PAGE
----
upper waypoint

MAP: Where the North Bay Fires Burned and Who Was Called to Evacuate

Save ArticleSave Article
Failed to save article

Please try again

A five-month KQED investigation of what happened on Oct. 8, 2017, the first night of the Northern California fires, found a series of failures and missteps by both state and local officials that go well beyond previously documented evacuation delays. The fires would end up killing 44 people.

Our review of thousands of 911 and dispatch calls, along with dozens of interviews, has revealed large systemic problems with the state’s emergency response procedures.

The review shows that even with homes burning and lives on the line, first responders and decision-makers remained hamstrung by those problematic procedures and policies. They struggled to adapt as quickly as the fires were moving.

One of the major issues centered around timely evacuation orders. Sonoma County officials sent more than 20,000 reverse 911 calls on the first night of the fires to warn residents to evacuate.

But our analysis of those calls and radio traffic between dispatchers and first responders -- as seen in the map below -- shows that evacuations were requested before the SoCo Alerts were actually sent.

Sponsored

The map does not include opt-in text and email alerts sent by Sonoma County and Napa County officials. Napa County also has a system that can send reverse 911s called Nixle Dial. However, they did not utilize it until 1:38 p.m. on Oct. 9.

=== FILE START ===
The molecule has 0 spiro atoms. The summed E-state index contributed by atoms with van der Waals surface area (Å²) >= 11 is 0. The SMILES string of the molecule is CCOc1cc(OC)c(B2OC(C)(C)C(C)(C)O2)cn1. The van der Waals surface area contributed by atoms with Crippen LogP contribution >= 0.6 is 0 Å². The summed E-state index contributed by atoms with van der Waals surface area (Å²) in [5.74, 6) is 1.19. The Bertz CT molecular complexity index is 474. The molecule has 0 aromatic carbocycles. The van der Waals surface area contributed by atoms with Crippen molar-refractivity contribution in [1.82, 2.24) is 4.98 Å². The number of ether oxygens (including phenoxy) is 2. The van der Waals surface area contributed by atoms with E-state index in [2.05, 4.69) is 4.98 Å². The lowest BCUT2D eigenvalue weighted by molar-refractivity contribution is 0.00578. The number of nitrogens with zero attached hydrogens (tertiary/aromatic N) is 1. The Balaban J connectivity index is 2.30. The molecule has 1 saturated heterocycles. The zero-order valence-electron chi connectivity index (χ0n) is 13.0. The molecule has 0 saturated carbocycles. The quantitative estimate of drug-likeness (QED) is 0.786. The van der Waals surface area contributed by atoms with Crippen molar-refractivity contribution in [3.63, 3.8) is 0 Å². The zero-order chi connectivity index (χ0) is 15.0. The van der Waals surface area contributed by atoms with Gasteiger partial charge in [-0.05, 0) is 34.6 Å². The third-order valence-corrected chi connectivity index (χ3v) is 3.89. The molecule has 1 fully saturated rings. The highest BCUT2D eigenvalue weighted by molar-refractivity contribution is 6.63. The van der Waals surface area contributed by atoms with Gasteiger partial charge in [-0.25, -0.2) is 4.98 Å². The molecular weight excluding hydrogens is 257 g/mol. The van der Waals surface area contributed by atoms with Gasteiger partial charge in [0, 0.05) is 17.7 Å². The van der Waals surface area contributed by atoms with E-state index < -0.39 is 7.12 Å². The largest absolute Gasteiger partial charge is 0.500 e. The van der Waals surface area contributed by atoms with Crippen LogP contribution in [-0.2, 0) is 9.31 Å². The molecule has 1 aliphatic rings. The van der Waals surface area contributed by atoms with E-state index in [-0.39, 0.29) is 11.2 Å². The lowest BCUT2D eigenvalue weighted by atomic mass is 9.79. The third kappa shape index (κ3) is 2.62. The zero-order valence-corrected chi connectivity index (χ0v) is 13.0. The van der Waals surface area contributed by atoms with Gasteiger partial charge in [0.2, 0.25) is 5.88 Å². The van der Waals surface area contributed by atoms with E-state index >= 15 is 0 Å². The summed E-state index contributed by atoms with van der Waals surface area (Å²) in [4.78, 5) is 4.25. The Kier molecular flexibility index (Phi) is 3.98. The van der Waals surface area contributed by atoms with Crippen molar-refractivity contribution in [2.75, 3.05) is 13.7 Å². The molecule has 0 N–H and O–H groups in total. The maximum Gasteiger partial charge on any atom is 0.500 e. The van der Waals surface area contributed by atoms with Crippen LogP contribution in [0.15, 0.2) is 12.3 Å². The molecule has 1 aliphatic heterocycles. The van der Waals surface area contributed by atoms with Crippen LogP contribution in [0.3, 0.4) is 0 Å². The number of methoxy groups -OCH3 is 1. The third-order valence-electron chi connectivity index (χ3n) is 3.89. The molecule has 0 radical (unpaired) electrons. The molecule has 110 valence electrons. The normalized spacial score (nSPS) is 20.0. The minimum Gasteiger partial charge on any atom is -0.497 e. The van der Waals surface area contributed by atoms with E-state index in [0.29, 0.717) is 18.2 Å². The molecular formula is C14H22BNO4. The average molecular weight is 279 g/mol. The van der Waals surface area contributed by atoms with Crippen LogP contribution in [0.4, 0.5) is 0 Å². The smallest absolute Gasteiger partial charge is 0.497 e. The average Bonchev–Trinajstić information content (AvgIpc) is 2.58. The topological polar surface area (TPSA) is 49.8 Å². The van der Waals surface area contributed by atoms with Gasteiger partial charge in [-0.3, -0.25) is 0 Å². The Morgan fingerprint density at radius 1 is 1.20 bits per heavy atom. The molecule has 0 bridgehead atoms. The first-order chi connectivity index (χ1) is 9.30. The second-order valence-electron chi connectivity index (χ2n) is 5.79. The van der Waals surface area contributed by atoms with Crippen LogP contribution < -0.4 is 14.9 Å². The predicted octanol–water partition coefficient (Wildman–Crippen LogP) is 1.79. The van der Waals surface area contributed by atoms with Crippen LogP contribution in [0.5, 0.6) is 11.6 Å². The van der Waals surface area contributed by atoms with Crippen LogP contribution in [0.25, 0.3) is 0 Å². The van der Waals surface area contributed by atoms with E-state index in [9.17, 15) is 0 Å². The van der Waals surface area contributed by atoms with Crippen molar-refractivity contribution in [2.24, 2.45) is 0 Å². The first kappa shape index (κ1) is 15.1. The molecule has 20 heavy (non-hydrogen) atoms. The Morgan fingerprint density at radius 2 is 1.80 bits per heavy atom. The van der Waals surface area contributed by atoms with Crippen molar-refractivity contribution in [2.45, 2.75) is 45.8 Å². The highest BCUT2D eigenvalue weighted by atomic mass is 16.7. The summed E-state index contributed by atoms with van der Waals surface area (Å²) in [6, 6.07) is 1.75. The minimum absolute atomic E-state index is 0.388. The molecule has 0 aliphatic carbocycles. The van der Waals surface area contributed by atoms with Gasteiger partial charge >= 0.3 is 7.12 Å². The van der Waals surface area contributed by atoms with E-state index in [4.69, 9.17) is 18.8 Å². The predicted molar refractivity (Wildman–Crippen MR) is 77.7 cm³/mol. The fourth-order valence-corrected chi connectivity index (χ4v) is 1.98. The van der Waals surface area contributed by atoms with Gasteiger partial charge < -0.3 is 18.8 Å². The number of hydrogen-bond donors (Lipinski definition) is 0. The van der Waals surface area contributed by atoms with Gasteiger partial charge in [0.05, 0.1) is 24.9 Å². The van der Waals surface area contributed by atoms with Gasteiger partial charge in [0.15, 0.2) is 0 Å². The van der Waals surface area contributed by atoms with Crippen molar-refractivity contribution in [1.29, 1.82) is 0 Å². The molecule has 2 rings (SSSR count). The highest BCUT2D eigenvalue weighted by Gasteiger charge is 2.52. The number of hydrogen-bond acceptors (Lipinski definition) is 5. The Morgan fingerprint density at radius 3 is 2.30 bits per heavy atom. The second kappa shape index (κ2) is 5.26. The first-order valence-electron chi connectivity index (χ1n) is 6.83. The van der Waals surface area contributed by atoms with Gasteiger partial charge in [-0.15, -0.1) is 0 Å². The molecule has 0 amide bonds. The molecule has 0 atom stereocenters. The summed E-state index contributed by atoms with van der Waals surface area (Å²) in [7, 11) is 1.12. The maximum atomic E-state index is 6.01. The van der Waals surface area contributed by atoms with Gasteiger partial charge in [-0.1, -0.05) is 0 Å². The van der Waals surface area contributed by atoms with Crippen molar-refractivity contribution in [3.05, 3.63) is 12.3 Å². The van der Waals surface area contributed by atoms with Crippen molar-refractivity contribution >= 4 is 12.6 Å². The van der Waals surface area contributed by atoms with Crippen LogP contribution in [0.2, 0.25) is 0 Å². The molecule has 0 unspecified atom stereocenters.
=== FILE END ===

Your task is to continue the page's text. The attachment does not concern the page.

Where the Fires Burned and Who Was Called to Evacuate

Sonoma County officials sent more than 20,000 reverse 911 calls on the first night of the fires to warn residents to evacuate. But an analysis of thousands of 911 calls and radio traffic between dispatchers and first responders shows that evacuations were requested long before the SoCo Alerts were actually sent. The map does not include opt-in text and email alerts sent by Sonoma County and Napa County officials.

*It is unknown at what time people died or were critically injured on that night.
Sources: Sonoma and Napa counties, Cal Fire, cities of Santa Rosa, Napa and American Canyon
Graphic by Alexandra Kanik and Lisa Pickoff-White. Research by Peter Arcuni, Ingrid Becker, Sonja Hutson, Marisa Lagos, Sukey Lewis, Lisa Pickoff-White and Vinnee Tong

lower waypoint
next waypoint
Sierra Nevada Braces for More Snow After Blizzard Shuts Interstate, Closes Ski ResortsInterstate 80 Reopens in Sierra as Tahoe Braces for More SnowThese Bay Area Elections Were Decided by a Handful of VotesEverything You Wanted to Know About The Oscars Craft CategoriesHow Long to Isolate With COVID in 2024? California and the CDC Say That Now Depends on SymptomsWould Measure HLA In Los Angeles Really Make Streets Safer?San Francisco Teachers Union Pushes to Keep All Schools Open, Despite Major Budget Deficit and Enrollment DropCon Brio: 'Whenever You Call'Election 2024: California’s Proposition 1 Would Overhaul Community Mental Health ServicesHow L.A.’s District Attorney Went From Criminal Justice Reform Warrior to Endangered Incumbent